If treatment is necessary, what are the options?
One thing that may really interest neurologists is the evidence around the use of the comprehensive behavioral intervention for tics (CBIT), which is a therapy performed with a trained psychologist. It has been shown to be just as effective as medication. There are no head-to-head trials directly comparing the two, but if you look at the effect sizes in the respective trials, CBIT is comparable with medications. I tell my patients it's the closest thing to a cure for tics because we're teaching people with tics how to train their brain to respond differently to the urges that drive their tics. This can be very effective if done properly.
How does CBIT work?
Most CBIT interventions that have been studied in trials involve at least eight hour-long sessions of therapy over a period of 10 weeks. In these sessions, patients learn to develop tic awareness and self-monitoring for tics and the urges around them. CBIT also incorporates competing response training, which involves engaging in a voluntary behavior that is physically incompatible with the tic when the urge to tic occurs. Let's say I have a tic where I lift my shoulder up in the air quickly and bring it down. Before I do that I get an itchy feeling in my shoulder. That itchy feeling drives me to repetitively lift my shoulder in the air. I would learn to pay attention to that warning signal, the itchy feeling in my shoulder. When I got that feeling, I would learn to tense my shoulder and push it down slightly—because you can't hold your shoulder down and lift it up at the same time—and wait for the urge to pass.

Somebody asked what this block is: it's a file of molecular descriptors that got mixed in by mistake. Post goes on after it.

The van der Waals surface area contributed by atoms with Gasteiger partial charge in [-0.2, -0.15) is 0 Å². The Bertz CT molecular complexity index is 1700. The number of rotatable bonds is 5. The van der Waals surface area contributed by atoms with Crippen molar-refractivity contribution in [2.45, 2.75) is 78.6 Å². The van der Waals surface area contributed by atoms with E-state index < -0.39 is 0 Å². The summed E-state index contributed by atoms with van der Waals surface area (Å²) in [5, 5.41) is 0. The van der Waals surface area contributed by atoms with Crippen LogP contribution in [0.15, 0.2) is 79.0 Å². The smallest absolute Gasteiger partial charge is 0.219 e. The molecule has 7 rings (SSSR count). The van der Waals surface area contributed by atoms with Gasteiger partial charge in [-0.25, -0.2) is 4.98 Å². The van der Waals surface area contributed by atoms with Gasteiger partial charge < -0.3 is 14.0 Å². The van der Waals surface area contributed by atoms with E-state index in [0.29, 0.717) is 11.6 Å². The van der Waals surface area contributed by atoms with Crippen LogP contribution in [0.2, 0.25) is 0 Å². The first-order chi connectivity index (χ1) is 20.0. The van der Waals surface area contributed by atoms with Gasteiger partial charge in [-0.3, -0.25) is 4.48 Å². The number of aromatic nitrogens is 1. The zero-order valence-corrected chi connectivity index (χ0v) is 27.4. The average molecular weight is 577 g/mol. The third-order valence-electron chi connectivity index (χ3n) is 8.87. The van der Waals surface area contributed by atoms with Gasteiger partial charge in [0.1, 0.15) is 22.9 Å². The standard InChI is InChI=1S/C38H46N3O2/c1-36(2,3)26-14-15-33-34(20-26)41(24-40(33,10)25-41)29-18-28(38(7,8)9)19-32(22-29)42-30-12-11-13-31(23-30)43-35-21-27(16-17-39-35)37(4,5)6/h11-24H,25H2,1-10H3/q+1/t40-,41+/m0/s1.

How might that work for a vocal tic?
For vocal tics, often the competing response is a slow, controlled exhalation. The urge associated with a vocal tic can be a sensation or pressure in the chest or throat or a feeling or thought that you need to do it. So instead of making the vocal tic, you do a slow, controlled breath out with your mouth open, or a series of breaths, until the urge passes. It varies depending on the tic. There is a lot of problem-solving that goes on between the therapist and the patient. They dissect the tic: what is the earliest warning that it's going to occur? What is the feeling that directly precedes the tic? This helps them find a competing response to engage in.
Are there other components to CBIT?
Yes, these include relaxation training as well as trying to identify situational factors that influence tic severity and developing behavioral strategies to modify those factors. The psychologist works with the person to assess their day and identify points when they are having a lot of tics. What are they thinking about? Who's around them? Is it an avoidant behavior? Is it stress related? There is often a reciprocal relationship between anxiety and tics. Patients will say, “The more anxious I get, the more I tic, and the more I tic, the more anxious I get.” So if you can identify those situations where anxiety is high and figure out a way to bring down the anxiety, it can improve the tics.
What does the evidence tell us about medication treatments?
The selection of which medication to use should be a collaborative decision between physicians and [their] patients, but we have general principles to guide us. With a disorder like TS, we obviously don't have as much data as we do for more common disorders. While the number of studies and participants are small, we do have some evidence to support certain medication treatments, and the guideline provides recommendations on how to prescribe all of these drugs safely.